My point is really that I don't see the point in making sure a newbie trainer can handle a full team of Pokemon if they're just starting out with a Bulbasaur. Part of training involves learning and growing alongside your Pokemon. Both trainers and Pokemon screw up at the beginning, but that's how they learn, and it's a perfectly normal part of growing up. Removing that element removes the awesome character development that could be there instead. (That's also why I personally don't really get the Pokemon training academy fics - lots of kids best learn through hands-on experience, and spoon-feeding them is both unnecessary and a little condescending. A school might benefit some kids, but I just don't see it being necessary. But that's a topic for another thread.)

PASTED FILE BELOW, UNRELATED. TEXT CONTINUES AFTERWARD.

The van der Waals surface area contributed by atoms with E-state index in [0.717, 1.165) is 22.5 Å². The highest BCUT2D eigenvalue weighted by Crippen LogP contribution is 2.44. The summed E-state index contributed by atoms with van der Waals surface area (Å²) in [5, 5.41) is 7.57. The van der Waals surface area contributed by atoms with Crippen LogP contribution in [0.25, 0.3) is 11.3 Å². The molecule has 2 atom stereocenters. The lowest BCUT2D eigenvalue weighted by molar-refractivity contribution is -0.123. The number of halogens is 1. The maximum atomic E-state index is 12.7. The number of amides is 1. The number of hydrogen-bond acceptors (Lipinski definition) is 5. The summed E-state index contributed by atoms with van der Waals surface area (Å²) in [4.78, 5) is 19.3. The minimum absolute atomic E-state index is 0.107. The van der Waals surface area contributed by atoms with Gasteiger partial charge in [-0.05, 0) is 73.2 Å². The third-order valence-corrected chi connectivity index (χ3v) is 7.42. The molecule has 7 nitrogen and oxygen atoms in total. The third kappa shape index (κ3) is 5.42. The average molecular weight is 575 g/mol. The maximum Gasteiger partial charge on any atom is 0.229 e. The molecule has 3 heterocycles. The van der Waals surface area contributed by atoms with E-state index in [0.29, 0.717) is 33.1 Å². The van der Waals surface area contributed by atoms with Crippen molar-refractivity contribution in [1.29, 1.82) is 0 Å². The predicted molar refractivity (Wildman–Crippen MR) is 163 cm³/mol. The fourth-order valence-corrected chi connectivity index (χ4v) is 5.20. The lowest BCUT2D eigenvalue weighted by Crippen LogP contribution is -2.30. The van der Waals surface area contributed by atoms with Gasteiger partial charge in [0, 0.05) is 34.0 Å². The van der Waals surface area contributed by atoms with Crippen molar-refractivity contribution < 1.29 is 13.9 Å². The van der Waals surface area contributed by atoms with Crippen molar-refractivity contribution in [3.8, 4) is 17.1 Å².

As for the six Pokemon limit, I'm personally against altering the laws of a universe merely for the sake of convenience, but again, a topic for another thread. Mainly, I just don't quite see why it would make sense from a trainer's standpoint. Most trainers don't start forming coherent teams that covers its type weaknesses and has specific roles for each member (wall, tank, sweeper, whatever) until quite a ways into their journey, simply because the Pokemon you may need aren't all accessible in the "early" parts of the region. So you either hold off on catching a water type until you find a Lapras you so badly want, thus eliminating your potential advantage over the fire gym you have to face next week and also giving you a disadvantage over other trainers with full parties, or you catch a Goldeen who you only want as a temporary member. But if you're limited to six, how are you ever going to get that Lapras?


    But anyway, I'm getting off-topic again. What I'm mainly trying to get at is that changing the source material and adjusting the universe too much can rob you of some pretty significant stuff, and can create some pretty big gaps in logic if you're not careful about it

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    Quote Originally Posted by Psychic View Post